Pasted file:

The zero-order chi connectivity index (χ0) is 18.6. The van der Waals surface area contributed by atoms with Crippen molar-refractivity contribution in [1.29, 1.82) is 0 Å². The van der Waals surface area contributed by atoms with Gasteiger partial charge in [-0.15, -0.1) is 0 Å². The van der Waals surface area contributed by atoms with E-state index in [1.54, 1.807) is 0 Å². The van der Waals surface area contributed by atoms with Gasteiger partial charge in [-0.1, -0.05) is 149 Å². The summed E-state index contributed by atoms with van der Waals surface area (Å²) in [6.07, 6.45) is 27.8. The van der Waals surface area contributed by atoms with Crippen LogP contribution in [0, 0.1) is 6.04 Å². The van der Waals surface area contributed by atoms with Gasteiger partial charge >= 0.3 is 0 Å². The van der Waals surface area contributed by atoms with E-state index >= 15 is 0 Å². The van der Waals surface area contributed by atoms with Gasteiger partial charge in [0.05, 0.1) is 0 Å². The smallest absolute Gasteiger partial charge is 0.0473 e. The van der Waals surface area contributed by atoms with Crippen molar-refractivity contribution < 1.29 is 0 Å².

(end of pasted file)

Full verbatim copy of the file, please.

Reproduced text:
The zero-order chi connectivity index (χ0) is 18.6. The van der Waals surface area contributed by atoms with Crippen molar-refractivity contribution in [1.29, 1.82) is 0 Å². The van der Waals surface area contributed by atoms with Gasteiger partial charge in [-0.15, -0.1) is 0 Å². The van der Waals surface area contributed by atoms with E-state index in [1.54, 1.807) is 0 Å². The van der Waals surface area contributed by atoms with Gasteiger partial charge in [-0.1, -0.05) is 149 Å². The summed E-state index contributed by atoms with van der Waals surface area (Å²) in [6.07, 6.45) is 27.8. The van der Waals surface area contributed by atoms with Crippen LogP contribution in [0, 0.1) is 6.04 Å². The van der Waals surface area contributed by atoms with Gasteiger partial charge >= 0.3 is 0 Å². The van der Waals surface area contributed by atoms with E-state index >= 15 is 0 Å². The van der Waals surface area contributed by atoms with Gasteiger partial charge in [0.05, 0.1) is 0 Å². The smallest absolute Gasteiger partial charge is 0.0473 e. The van der Waals surface area contributed by atoms with Crippen molar-refractivity contribution < 1.29 is 0 Å².